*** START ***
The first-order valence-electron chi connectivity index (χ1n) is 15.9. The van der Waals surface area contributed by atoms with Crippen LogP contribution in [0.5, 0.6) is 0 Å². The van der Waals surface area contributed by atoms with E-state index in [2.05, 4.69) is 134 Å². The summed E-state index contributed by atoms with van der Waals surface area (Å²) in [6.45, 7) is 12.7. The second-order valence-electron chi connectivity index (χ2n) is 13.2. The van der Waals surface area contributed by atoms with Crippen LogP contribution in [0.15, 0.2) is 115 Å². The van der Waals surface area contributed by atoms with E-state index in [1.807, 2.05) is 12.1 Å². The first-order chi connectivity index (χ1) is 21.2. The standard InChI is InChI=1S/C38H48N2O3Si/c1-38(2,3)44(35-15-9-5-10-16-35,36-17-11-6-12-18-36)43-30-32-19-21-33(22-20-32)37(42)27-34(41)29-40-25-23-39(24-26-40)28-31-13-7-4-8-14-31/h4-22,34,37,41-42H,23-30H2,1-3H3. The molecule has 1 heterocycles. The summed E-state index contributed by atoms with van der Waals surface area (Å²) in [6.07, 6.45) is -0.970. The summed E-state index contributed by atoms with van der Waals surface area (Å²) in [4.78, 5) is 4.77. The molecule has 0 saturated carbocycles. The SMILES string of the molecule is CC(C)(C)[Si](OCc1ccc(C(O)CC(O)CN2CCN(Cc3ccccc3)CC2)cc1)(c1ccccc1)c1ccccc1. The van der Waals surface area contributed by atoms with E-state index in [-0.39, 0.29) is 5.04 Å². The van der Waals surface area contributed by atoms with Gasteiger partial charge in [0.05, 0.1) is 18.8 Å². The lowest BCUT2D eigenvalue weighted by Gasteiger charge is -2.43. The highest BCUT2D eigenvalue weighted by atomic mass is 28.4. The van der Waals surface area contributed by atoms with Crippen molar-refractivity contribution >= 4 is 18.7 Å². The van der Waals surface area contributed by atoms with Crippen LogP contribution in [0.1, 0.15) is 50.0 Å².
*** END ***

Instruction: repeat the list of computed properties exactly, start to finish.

The first-order valence-electron chi connectivity index (χ1n) is 15.9. The van der Waals surface area contributed by atoms with Crippen LogP contribution in [0.5, 0.6) is 0 Å². The van der Waals surface area contributed by atoms with E-state index in [2.05, 4.69) is 134 Å². The summed E-state index contributed by atoms with van der Waals surface area (Å²) in [6.45, 7) is 12.7. The second-order valence-electron chi connectivity index (χ2n) is 13.2. The van der Waals surface area contributed by atoms with Crippen LogP contribution in [0.15, 0.2) is 115 Å². The van der Waals surface area contributed by atoms with E-state index in [1.807, 2.05) is 12.1 Å². The first-order chi connectivity index (χ1) is 21.2. The standard InChI is InChI=1S/C38H48N2O3Si/c1-38(2,3)44(35-15-9-5-10-16-35,36-17-11-6-12-18-36)43-30-32-19-21-33(22-20-32)37(42)27-34(41)29-40-25-23-39(24-26-40)28-31-13-7-4-8-14-31/h4-22,34,37,41-42H,23-30H2,1-3H3. The molecule has 1 heterocycles. The summed E-state index contributed by atoms with van der Waals surface area (Å²) in [6.07, 6.45) is -0.970. The summed E-state index contributed by atoms with van der Waals surface area (Å²) in [4.78, 5) is 4.77. The molecule has 0 saturated carbocycles. The SMILES string of the molecule is CC(C)(C)[Si](OCc1ccc(C(O)CC(O)CN2CCN(Cc3ccccc3)CC2)cc1)(c1ccccc1)c1ccccc1. The van der Waals surface area contributed by atoms with E-state index in [-0.39, 0.29) is 5.04 Å². The van der Waals surface area contributed by atoms with Gasteiger partial charge in [0.05, 0.1) is 18.8 Å². The lowest BCUT2D eigenvalue weighted by Gasteiger charge is -2.43. The highest BCUT2D eigenvalue weighted by atomic mass is 28.4. The van der Waals surface area contributed by atoms with Crippen molar-refractivity contribution >= 4 is 18.7 Å². The van der Waals surface area contributed by atoms with Crippen LogP contribution in [0.1, 0.15) is 50.0 Å².